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It's getting warmer and that means tick season is among us...or did tick season never really end? How is climate change affecting the tick population?

TICK SEASON: 5 little-known facts pet owners should know

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Leeanna McLean
Digital News Reporter

Wednesday, April 5, 2017, 3:26 PM - Spring is here and so are ticks.

While they may be tiny, they can pose huge problems for your pet. Veterinarian Dr. Clayton Greenway has five little-known facts that owners need to know about ticks to prevent pain, suffering and disease in your furry loved ones.

1. Ticks and fleas are a rising concern in Canada

Climate change has allowed animals like deer and birds, who carry ticks, to travel to more parts of the country throughout the year. Because of these changes in migratory patterns, ticks have become a rising concern in Canada. Tick populations have grown 10 times over the past two decades, with their territory expanding about 45 km north each year.

2. There are dozens of species in North America

There are roughly 40 species of ticks living throughout Canada. For one, there's the deer tick, which is common across the country. Canada is also the home of the large dorsal-sporting ixodes angustus, the rash-inducing lone star tick, and the brown dog tick, among others. Black-legged ticks are the primary vectors of the Lyme disease bacterium borrelia burgdorferi.

3. Before ticks feed they are about the size of a fleck of pepper

It’s very important to check your children and pets thoroughly every time they wander into tick territory like parks and forests because after finding a host, ticks can attach and feed for up to 12 days. They can live up to 100 days and can lay up to 50 eggs a day. If you find a tick, remove it right away and save it for your vet or doctor to identify. Protect your pets with products that work through contact to reduce the risk of tick attachment.

4. Ticks can quickly spread an array of diseases – not just Lyme.

The deer tick is known to spread Lyme disease. It can cause fever, lethargy, kidney damage, and inflammation of the joints in your pet. Other diseases spread by ticks can include: rocky mountain spotted fever, babesiosis and anaplasmosis. While a tick must feed for 24 hours to transmit Lyme disease, other bacteria such as ehrlichia can be transmitted in as little as three hours.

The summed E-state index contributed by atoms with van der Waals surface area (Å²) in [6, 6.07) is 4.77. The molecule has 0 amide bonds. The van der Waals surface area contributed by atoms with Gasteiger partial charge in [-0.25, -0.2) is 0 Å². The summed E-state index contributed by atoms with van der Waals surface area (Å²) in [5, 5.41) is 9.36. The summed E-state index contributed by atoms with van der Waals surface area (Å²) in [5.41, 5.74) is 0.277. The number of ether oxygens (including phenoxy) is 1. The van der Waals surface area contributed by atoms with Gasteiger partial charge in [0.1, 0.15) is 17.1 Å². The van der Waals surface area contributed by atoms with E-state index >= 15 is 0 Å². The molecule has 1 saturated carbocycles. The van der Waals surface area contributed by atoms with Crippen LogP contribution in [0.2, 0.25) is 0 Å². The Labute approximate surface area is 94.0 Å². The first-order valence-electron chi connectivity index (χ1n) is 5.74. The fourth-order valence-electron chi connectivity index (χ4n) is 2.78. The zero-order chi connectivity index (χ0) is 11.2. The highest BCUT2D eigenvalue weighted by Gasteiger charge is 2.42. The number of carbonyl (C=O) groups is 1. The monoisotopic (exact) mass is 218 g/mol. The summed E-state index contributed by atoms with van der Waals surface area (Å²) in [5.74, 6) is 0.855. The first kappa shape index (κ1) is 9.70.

5. If it can’t bite, it can’t spread disease.

When thinking about prevention, no bite is right. Edible options are systemic, meaning a tick has to bite your dog for the medication to kick in. Some non-systemic treatments are applied directly to the skin as a proactive measure. When a tick hops aboard your pet, it becomes uncoordinated and paralyzed, allowing the medication to soak in and eventually kill the parasite.

 
 
Image courtesy: Jerry Kirkhart -- Flickr -- Tick that can cause Lyme disease

It can take three days to one month for symptoms of Lyme Disease to occur. It can be successfully treated with antibiotics.

Symptoms

  • The disease is a serious illness and symptoms can include fatigue, fever, headaches and skin rash.
  • Due to the minuscule size, bites are mainly painless and can go unnoticed until symptoms set in.
  • Tick bites often resemble a 'bull's eye'; a red bite mark surrounded by rings of red, swollen skin.
  • If left untreated, Lyme disease symptoms could progress to cardiac symptoms such as heart palpitations, arthritic symptoms, extreme fatigue, general weakness and central and peripheral nervous system disorders.

Preventative measures

  • Wear pants and long-sleeved shirts.
  • Pull socks over pant legs when walking through tall grass.
  • Use insect repellent containing DEET or Icaridin.
  • Wear light colours so ticks are easily visible.
  • Conduct "full body" tick check daily on yourself, your children and pets.

Spot a tick?

  • Remove tick immediately using fine-tipped tweezers, or tick twisters for pets. 
  • Do not squeeze the body as this can accidentally let Lyme disease bacteria into the body.
  • Do not put anything on the tick or try to burn it as this may also lead to the tick releasing bacteria into the bite area.
  • Clean the bit area with soap and water.

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